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Israel's Draft Exemption For Ultra-Orthodox Expires

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ISRAEL DRAFT EXEMPTION
Ultra-Orthodox Jewish children wear handcuffs as they protest against a uniform draft law to replace the Tal Law on July 16, 2012, in Jerusalem, Israel. (Photo by Lior Mizrahi/Getty Images) | Getty Images


JERUSALEM, Aug 1 (Reuters) - An Israeli law that exempts ultra-Orthodox Jewish seminary students from military service expired on Wednesday under a court ruling, a highly emotive issue that has shaken Prime Minister Benjamin Netanyahu's coalition government.

The majority of Israeli men and women are obliged to serve in the military from their 18th year and there is growing pressure on Prime Minister Benjamin Netanyahu to strip religious students of their draft exemption, one of the social privileges reserved for many ultra-Orthodox.

But Netanyahu's coalition partners have been unable to overcome differences with influential religious parties to reform the law. Last month, his largest coalition partner, the centrist Kadima party, quit in protest over his rejection of proposed legislation to curtail the draft exemptions.

The Aug. 1 expiry of the so-called Tal Law, which Israel's High Court found unconstitutional earlier this year, was unlikely to have any immediate effect on army demographics.

Israel had for years been exempting most ultra-Orthodox Jews from military duty before the law was adopted a decade ago, by giving generals the discretion to choose new recruits.

Defence Minister Ehud Barak said the Israeli military would continue to seek a plan to reform the draft, to codify what he called a "principle of burden equality, and the duty to deal individually with each and every new recruit."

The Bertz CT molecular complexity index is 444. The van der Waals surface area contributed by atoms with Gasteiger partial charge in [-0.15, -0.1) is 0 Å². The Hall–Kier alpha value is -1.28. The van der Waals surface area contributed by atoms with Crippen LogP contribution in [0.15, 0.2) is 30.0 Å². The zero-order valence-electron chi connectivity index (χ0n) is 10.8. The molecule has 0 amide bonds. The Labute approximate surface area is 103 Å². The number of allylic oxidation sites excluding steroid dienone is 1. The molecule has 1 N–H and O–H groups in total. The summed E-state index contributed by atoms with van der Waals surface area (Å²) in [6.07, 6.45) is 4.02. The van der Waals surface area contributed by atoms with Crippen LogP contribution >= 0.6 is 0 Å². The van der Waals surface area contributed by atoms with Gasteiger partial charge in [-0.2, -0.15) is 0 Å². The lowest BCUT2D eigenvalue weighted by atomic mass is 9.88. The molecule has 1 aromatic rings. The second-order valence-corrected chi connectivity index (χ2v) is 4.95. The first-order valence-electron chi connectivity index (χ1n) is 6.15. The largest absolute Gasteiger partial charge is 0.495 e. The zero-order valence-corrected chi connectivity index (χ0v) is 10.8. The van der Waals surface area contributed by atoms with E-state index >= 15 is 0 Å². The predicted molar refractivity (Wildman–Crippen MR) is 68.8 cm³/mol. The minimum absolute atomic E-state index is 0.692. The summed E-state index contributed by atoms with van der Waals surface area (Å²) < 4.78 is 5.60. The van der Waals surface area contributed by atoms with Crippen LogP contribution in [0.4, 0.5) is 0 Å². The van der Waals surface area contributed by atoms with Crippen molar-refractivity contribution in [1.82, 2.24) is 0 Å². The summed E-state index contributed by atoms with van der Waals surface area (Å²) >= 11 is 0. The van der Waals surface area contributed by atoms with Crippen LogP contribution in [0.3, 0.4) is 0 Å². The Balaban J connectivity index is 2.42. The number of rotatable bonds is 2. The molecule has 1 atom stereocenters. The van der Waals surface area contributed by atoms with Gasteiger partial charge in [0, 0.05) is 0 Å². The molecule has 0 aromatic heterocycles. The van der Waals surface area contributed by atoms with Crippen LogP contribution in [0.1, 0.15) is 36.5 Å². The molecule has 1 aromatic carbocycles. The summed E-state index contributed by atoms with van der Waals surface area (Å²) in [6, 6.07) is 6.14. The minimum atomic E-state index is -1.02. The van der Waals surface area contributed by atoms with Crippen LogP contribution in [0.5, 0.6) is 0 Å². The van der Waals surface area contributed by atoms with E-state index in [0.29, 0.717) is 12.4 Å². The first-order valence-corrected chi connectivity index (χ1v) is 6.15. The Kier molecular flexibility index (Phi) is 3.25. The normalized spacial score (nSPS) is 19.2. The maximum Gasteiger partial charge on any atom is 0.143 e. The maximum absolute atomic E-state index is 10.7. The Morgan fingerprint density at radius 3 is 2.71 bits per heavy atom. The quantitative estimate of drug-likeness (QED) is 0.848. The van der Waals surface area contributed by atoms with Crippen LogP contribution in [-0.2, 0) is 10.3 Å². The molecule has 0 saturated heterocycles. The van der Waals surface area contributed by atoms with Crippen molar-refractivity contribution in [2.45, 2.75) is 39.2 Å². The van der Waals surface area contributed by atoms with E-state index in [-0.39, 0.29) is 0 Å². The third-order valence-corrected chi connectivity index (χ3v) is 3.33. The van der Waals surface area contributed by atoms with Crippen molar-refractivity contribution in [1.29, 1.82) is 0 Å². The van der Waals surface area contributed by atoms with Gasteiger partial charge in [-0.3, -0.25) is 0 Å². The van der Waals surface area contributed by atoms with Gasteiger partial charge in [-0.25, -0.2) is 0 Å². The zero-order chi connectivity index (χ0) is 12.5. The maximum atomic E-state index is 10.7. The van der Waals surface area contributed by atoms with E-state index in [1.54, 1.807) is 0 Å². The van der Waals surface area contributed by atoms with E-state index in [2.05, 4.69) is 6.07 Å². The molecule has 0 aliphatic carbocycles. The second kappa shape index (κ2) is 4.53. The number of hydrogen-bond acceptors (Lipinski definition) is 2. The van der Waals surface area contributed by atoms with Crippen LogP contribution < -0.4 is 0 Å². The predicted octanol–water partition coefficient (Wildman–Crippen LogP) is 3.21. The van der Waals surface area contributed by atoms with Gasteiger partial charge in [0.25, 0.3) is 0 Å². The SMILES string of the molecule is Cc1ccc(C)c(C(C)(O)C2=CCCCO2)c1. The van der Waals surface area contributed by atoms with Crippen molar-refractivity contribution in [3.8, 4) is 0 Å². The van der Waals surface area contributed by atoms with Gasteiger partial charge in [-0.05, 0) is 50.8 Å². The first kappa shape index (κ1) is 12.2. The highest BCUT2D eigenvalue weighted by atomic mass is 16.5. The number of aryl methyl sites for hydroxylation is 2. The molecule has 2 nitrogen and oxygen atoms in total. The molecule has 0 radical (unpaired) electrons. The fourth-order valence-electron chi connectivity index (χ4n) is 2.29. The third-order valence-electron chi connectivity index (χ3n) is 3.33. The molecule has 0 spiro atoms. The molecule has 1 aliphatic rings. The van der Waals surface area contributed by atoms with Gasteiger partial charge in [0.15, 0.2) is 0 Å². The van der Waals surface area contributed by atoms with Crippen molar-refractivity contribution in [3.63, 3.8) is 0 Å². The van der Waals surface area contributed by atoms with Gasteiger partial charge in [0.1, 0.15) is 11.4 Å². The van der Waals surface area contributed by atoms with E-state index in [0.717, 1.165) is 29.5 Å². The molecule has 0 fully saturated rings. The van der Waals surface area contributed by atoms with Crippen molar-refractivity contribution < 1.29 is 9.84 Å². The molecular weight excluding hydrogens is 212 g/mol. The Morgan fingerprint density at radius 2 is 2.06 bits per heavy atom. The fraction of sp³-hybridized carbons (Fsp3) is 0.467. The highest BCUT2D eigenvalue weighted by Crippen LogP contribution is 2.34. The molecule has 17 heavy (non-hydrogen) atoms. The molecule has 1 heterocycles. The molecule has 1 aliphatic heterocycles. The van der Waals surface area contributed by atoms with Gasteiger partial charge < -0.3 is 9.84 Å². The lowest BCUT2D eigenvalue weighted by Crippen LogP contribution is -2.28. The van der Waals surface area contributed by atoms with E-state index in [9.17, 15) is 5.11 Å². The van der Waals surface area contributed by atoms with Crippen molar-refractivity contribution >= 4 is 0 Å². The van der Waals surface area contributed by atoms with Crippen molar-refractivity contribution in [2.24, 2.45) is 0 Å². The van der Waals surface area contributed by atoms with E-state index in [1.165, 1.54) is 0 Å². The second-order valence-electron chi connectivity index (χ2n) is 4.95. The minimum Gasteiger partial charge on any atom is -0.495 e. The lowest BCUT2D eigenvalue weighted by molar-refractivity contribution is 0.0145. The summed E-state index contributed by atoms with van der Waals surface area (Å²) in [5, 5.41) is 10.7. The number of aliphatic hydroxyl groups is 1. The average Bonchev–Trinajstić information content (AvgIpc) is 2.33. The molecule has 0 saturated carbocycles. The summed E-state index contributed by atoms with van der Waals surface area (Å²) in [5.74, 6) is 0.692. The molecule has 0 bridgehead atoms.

In the meantime, judging by the scene outside the main draft board office in Jerusalem, military recruitment deferrals seemed to be available as usual, with observant Jewish men wearing traditional clothing queueing up for their notices.

"You need to fight physically and you need to fight spiritually, so the spiritual role is played by the yeshivas," one of the young men told Reuters, explaining why he thought religious men did not need to serve in Israel's armed forces.

Mickey Gitzin, an Israeli activist opposed to draft exemptions, said in an interview: "It doesn't matter whether someone is ultra-Orthodox or not, anyone who lives here, as long as there is a mandatory draft, should be recruited."

Israel's Arab citizens, who make up about a fifth of the population, are also largely exempted from military duty. Many Israeli Arabs are related to Palestinians or other Arabs living in neighbouring countries.





(Reporting by Ari Rabinovitch; Writing by Allyn Fisher-Ilan; Editing by Janet Lawrence)

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